However, as in near field scanning, it is not obvious to connect local results (e.g., sensitive area, or strong fields in near field EMI scanning) to system level performance. For ESD one needs to understand which current densities, field strengths and derivatives are to be expected at one location if an ESD is injected into a test point.

The sensitive areas found by near field susceptibility scanning might not be those, which will receive a lot of current or field strength during an ESD. Thus, the current spreading during an ESD needs to be known to connect local sensitivity data with system level responses.

This article reports on our proof of concept for a current spreading measurement method. The main objective of the research is to develop a method to measure and reconstruct current spreading and field coupling in or close to circuits by scanning; to correlate system level ESD with scanning level ESD in time and spatial domain; and at the end to analyze and extract circuit and layout design strategies for ESD current protection.

This paper is mainly describing the methods of ESD current reconstruction on PCB. Research beyond this simple PCB will be continued in the future.


For a proof of concept the structure of the device under test (DUT) and the experiments based on it have to be simple but meaningful. Fig. 1 shows the PCB structure we used:

It is a simple two layer PCB with 3 traces on the top layer and a solid ground plane on the bottom layer. Signal probing (for traces) is performed via SMA male to male connectors at the back side of the PCB. Their ground connects to a large ground plane. Injection is performed via a coax connection on the edge of ground layer. This allows easy numerical modelling. Fig. 2 is the setup picture:

For the test setup above, the injected current from the cable centre conductor will spread on the top PCB ground layer (both sides of the copper) and return via the 6 SMA connectors outer conductors to the large aluminium ground, then return to the injection cable through the injection structure. This current spreading and return is shown in fig.3 (top view) and fig.4 (side view).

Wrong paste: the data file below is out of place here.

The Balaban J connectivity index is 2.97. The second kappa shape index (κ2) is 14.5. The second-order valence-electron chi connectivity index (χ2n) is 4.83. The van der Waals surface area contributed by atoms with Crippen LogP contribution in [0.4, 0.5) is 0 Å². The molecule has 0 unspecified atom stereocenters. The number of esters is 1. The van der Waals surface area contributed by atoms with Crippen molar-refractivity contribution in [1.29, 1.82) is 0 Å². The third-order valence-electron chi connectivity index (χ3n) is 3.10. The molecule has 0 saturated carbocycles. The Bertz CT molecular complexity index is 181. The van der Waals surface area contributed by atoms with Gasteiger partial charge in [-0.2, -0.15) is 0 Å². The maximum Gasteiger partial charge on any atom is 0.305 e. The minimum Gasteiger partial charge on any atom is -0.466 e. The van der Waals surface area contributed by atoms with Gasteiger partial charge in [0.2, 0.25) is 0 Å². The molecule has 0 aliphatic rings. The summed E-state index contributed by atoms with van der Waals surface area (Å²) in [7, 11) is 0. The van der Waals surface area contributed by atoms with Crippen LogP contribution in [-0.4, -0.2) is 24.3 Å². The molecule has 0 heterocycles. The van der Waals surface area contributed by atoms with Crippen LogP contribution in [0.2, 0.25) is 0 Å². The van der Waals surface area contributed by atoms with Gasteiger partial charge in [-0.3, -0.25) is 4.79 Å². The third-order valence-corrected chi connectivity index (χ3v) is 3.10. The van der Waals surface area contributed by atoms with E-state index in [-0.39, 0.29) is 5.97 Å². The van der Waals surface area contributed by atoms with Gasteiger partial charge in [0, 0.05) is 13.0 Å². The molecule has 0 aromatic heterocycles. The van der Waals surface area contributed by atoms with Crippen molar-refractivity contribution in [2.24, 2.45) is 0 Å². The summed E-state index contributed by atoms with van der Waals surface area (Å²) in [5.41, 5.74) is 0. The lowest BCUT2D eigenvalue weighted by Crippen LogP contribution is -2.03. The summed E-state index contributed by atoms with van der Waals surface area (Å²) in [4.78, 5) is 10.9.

To capture the current, the magnetic field is measured by placing a probe close to the surface of the PCB. An ESD pulse is injected into the PCB and the magnetic field is captured. Due to the close proximity of the probe to the PCB one can approximately equate the magnetic field to the surface current density. Then the probe is moved to the next location and another pulse is injected. This is repeated until a sufficient number of locations have been measured. There are a couple of choices for setting up the measurements:

a) Probe Selection.

Before choosing current probes, we need to understand the E and H field coupling of the ESD scenario [7, 8, 9]. Fig. 5 shows the 3 field coupling paths we are concerned about:

We want to suppress the E-field. There are two relevant currents: The current density on the PCB and the currents on the traces. We are interested in both. The magnetic fields of the trace currents are often much weaker than the magnetic field of the surface current density.

Therefore it is difficult to measure trace currents by the same H-field probe that is used for the ground layer current. However, the field components are different. The trace current has an Hz field component. It is possible to separate the trace current by measuring the Hz component over the PCB. Probe selection requirements are:

1) The probe needs to suppress the E-Field, otherwise the E-field coupling will easily override the H-field coupling from the current.

2) The probe for measuring the ground layer current can be a shielded vertical loop probe measuring Hx or Hy. The trace current that is induced into the traces generates much weaker Hx Hy components, they are mostly overwhelmed by the Hx and Hy components from the ground layer current. In the test we used a 6 by 8 mm coaxial shielded vertical loop probe to capture Hx and Hy from the PCB ground layer current.

3) A good probe of measuring trace current in this scenario needs to well reject ground layer current coupling. For this application, a 3 by 3 mm patent pending trace current probe was designed to capture the trace current. It measures the trace currents Hz components since Hz is dominated by trace current locally and incorporate other features.

b) Time or Frequency Domain.

The first set of data presented here has been captured using a transmission line pulser (TLP) as source (about 300 ps rise time) and a real time oscilloscope to capture the signal. The use of a Network analyser (NWA) is also discussed further down this article.

A. TLP and Oscilloscope Scanning Method Setup

Fig.6 shows the test setup for current reconstruction scanning using a TLP and an oscilloscope.